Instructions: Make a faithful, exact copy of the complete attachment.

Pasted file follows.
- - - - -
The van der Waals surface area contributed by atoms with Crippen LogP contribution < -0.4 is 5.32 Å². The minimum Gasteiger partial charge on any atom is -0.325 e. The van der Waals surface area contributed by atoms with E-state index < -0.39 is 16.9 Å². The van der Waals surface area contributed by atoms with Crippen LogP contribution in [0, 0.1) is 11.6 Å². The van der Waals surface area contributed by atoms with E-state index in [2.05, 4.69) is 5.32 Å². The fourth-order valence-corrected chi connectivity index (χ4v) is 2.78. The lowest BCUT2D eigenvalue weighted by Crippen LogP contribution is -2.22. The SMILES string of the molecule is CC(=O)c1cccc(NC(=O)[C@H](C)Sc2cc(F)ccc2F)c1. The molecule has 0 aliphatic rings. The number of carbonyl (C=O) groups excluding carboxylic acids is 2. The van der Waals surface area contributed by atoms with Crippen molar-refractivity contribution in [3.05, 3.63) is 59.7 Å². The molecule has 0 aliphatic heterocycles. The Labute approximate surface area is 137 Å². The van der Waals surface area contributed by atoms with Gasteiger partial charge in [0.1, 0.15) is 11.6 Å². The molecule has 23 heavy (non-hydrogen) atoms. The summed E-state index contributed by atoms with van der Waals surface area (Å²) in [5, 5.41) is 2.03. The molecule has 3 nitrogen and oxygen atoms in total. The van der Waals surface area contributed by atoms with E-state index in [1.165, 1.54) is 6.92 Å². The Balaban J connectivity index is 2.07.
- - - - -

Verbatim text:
The van der Waals surface area contributed by atoms with Crippen LogP contribution < -0.4 is 5.32 Å². The minimum Gasteiger partial charge on any atom is -0.325 e. The van der Waals surface area contributed by atoms with E-state index < -0.39 is 16.9 Å². The van der Waals surface area contributed by atoms with Crippen LogP contribution in [0, 0.1) is 11.6 Å². The van der Waals surface area contributed by atoms with E-state index in [2.05, 4.69) is 5.32 Å². The fourth-order valence-corrected chi connectivity index (χ4v) is 2.78. The lowest BCUT2D eigenvalue weighted by Crippen LogP contribution is -2.22. The SMILES string of the molecule is CC(=O)c1cccc(NC(=O)[C@H](C)Sc2cc(F)ccc2F)c1. The molecule has 0 aliphatic rings. The number of carbonyl (C=O) groups excluding carboxylic acids is 2. The van der Waals surface area contributed by atoms with Crippen molar-refractivity contribution in [3.05, 3.63) is 59.7 Å². The molecule has 0 aliphatic heterocycles. The Labute approximate surface area is 137 Å². The van der Waals surface area contributed by atoms with Gasteiger partial charge in [0.1, 0.15) is 11.6 Å². The molecule has 23 heavy (non-hydrogen) atoms. The summed E-state index contributed by atoms with van der Waals surface area (Å²) in [5, 5.41) is 2.03. The molecule has 3 nitrogen and oxygen atoms in total. The van der Waals surface area contributed by atoms with E-state index in [1.165, 1.54) is 6.92 Å². The Balaban J connectivity index is 2.07.